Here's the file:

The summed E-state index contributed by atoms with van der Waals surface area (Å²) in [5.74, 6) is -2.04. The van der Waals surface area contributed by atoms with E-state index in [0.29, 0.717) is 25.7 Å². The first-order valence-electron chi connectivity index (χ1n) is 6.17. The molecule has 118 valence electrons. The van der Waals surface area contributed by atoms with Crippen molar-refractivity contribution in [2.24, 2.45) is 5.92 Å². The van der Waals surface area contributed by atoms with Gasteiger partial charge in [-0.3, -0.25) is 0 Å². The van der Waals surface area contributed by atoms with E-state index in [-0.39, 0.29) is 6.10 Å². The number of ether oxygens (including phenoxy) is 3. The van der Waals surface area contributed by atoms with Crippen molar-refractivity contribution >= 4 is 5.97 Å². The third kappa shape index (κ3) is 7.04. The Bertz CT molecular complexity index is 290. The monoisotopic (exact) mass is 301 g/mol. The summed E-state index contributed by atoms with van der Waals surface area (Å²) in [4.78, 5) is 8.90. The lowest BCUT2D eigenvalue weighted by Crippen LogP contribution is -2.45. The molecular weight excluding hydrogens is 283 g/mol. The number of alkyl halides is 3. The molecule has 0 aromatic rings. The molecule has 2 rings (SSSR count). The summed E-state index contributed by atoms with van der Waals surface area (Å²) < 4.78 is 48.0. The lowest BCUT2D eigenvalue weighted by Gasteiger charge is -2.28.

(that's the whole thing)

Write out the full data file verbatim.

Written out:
The summed E-state index contributed by atoms with van der Waals surface area (Å²) in [5.74, 6) is -2.04. The van der Waals surface area contributed by atoms with E-state index in [0.29, 0.717) is 25.7 Å². The first-order valence-electron chi connectivity index (χ1n) is 6.17. The molecule has 118 valence electrons. The van der Waals surface area contributed by atoms with Crippen molar-refractivity contribution in [2.24, 2.45) is 5.92 Å². The van der Waals surface area contributed by atoms with Gasteiger partial charge in [-0.3, -0.25) is 0 Å². The van der Waals surface area contributed by atoms with E-state index in [-0.39, 0.29) is 6.10 Å². The number of ether oxygens (including phenoxy) is 3. The van der Waals surface area contributed by atoms with Crippen molar-refractivity contribution >= 4 is 5.97 Å². The third kappa shape index (κ3) is 7.04. The Bertz CT molecular complexity index is 290. The monoisotopic (exact) mass is 301 g/mol. The summed E-state index contributed by atoms with van der Waals surface area (Å²) in [4.78, 5) is 8.90. The lowest BCUT2D eigenvalue weighted by Crippen LogP contribution is -2.45. The molecular weight excluding hydrogens is 283 g/mol. The number of alkyl halides is 3. The molecule has 0 aromatic rings. The molecule has 2 rings (SSSR count). The summed E-state index contributed by atoms with van der Waals surface area (Å²) < 4.78 is 48.0. The lowest BCUT2D eigenvalue weighted by Gasteiger charge is -2.28.